Reuters withdrew over 900 photographs by Adnan Hajj, a Lebanese freelance photographer, after he admitted to digitally adding and darkening smoke spirals in photographs of an attack on Beirut.[277]

Photographs submitted to Reuters and Associated Press showed one Lebanese woman mourning on two different pictures taken by two photographers, allegedly taken two weeks apart.[278] It is "common practice to send more than one photographer to an incident".[279]

Post-ceasefire events

In the days following the 14 August 2006 ceasefire, Hezbollah launched dozens of rockets and mortars inside southern Lebanon, which Israel did not respond to, though there were several instances where Israeli troops killed armed Hezbollah members approaching their positions.[280][281][282] Israeli warplanes continued conducting numerous flyovers and maneuvers above southern Lebanon, which Israel said did not violate the ceasefire.[283][284] On 19 August 2006, Israel launched a raid in Lebanon's eastern Beqaa Valley it says was aimed at disrupting Hezbollah's weapons supply from Syria and Iran.[285] Lebanese officials "said the Israelis were apparently seeking a guerrilla target in a school."[286][287][288][289][290] Israel's aerial and commando operations were criticised by Kofi Annan as violations of the ceasefire, which he said they had conducted the majority of, and he also protested the continued embargo. France, then leading UNIFIL, also issued criticism of the flyovers, which it interpreted as aggressive.[291] Israel argued that “[t]he cease-fire is based on (U.N. resolution) 1701 which calls for an international arms embargo against Hezbollah,” and said the embargo could be lifted after full implementation of the cease-fire[285] but Annan said that UNIFIL would only interdict arms at Lebanon's request.[292][293] On 7 September 2006 and 8 September 2006 respectively, aviation and naval blockades were lifted.[294] In the second half of September Hezbollah claimed victory and asserted an improvement in their position, and they redeployed to some positions on the border[295][296] as Israel completed its withdrawal from Lebanon save border-straddling Ghajar.[297][298][299][300][301][302]

On 3rd of October, an Israeli fighter penetrated the 2-nautical-mile (4 km) defence perimeter of the French frigate Courbet without answering radio calls, triggering a diplomatic incident.[303]

On 24 October, six Israeli F-16s flew over a German Navy vessel patrolling off Israel's coast just south of the Lebanese border. The German Defence Ministry said that the planes had given off infrared decoys and one of the aircraft had fired two shots into the air, which had not been specifically aimed. The Israeli military said that a German helicopter took off from the vessel without having coordinated this with Israel, and denied vehemently having fired any shots at the vessel and said "as of now" it also had no knowledge of the jets launching flares over it. Israeli Defence Minister Amir Peretz telephoned his German counterpart Franz Josef Jung to clarify that 'Israel has no intention to carry out any aggressive actions' against the German peacekeeping forces in Lebanon, who are there as part of UNIFIL to enforce an arms embargo against Hezbollah. Germany confirmed the consultations, and that both sides were interested in maintaining good cooperation.[304][305][306]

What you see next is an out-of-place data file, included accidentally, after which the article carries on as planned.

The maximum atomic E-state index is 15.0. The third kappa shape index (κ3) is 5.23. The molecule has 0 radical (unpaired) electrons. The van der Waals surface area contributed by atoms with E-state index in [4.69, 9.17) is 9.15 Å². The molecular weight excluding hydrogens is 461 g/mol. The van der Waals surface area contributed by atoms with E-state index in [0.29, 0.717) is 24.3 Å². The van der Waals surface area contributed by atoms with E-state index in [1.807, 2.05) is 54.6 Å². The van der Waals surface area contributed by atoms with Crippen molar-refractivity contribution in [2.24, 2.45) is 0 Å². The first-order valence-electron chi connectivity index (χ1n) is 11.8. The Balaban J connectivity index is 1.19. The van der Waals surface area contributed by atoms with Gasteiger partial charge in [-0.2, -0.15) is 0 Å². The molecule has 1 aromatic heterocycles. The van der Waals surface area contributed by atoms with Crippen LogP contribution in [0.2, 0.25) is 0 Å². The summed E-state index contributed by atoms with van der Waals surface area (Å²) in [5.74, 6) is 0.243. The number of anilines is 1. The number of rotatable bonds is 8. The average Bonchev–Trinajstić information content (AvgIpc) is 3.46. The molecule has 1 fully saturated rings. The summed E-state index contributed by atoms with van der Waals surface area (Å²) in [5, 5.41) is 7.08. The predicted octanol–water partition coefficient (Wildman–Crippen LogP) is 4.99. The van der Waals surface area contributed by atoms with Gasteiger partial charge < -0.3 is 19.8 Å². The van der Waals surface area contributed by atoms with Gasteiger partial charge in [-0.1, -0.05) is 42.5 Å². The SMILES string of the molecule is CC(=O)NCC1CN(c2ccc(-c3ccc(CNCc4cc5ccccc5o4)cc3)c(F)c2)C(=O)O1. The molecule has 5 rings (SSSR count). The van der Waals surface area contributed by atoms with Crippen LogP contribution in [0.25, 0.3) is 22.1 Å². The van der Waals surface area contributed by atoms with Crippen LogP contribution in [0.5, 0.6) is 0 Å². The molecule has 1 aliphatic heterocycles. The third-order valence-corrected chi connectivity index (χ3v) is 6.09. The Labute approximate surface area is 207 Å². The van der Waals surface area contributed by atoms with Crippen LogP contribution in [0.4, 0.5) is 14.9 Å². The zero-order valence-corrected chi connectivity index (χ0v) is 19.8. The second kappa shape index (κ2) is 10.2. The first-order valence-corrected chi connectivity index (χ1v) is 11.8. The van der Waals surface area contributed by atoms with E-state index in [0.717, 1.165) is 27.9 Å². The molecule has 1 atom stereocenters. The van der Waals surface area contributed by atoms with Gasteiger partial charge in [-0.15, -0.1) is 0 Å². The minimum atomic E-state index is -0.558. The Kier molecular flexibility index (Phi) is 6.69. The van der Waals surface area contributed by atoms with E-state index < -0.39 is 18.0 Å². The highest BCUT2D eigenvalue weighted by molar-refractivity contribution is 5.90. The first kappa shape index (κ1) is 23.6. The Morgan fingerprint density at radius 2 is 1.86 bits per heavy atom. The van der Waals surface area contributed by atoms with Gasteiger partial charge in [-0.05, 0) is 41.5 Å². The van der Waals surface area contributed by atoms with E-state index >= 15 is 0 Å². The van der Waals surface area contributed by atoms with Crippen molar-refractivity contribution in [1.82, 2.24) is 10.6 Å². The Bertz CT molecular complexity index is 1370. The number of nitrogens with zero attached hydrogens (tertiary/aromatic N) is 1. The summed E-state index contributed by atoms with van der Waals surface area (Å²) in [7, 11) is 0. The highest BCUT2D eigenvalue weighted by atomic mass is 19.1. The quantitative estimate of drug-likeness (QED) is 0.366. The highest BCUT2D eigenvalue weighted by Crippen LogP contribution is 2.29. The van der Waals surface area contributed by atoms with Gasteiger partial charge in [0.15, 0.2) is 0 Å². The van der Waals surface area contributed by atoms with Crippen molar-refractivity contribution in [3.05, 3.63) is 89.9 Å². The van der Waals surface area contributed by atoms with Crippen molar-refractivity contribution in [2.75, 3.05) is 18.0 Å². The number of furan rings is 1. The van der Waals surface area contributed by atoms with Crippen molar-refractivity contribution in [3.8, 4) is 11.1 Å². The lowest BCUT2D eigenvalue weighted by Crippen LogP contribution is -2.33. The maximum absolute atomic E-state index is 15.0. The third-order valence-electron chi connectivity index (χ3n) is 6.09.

On 1 December 2006, U.N. Secretary-General Kofi Annan submitted a report to the Security Council president maintaining "there were no serious incidents or confrontations" since the cease-fire in August 2006. He did, however, note that peacekeepers reported air violations by Israel "almost on a daily basis," which Israel maintained were a security measure related to continuing Syrian and Iranian arms shipments to Hezbollah, and evidence of the presence of unauthorized armed personnel, assets, and weapons in Lebanon.[307] In one case, a UNIFIL demining team was challenged by two Hezbollah members in combat uniforms armed with AK-47 rifles; UNIFIL notified the Lebanese army, who arrested three suspects the next day.[307] There were also "13 instances where UNIFIL came across unauthorized arms or related material in its area of operation", including the discovery of 17 katyusha rockets and several improvised explosive devices in Rachaiya El-Foukhar, and the discovery of a weapons cache containing seven missiles, three rocket launchers, and a substantial amount of ammunition in the area of Bourhoz.[307][308] Annan also reported that as of 20 November 2006, 822 Israeli cluster bomb strike sites had been recorded,[308] with 60,000 cluster bomblets having been cleared by the UN Mine Action Coordination Center.[309]

The months after the hostilities saw major upheaval in the Israeli military and political echelon, with the spate of high-ranking resignations including Chief of General Staff Dan Halutz,[310] and calls for resignations of many cabinet-members including Prime-Minister Ehud Olmert following publication of the Winograd Commission's findings.[311] The Winograd report severely criticized Olmert, accusing him of a "severe failure in exercising judgment, responsibility and caution." Lebanese Prime Minister Fouad Siniora criticized the Winograd report for failing to report on the full destruction dealt to Lebanon by the brief July War of 2006.[312]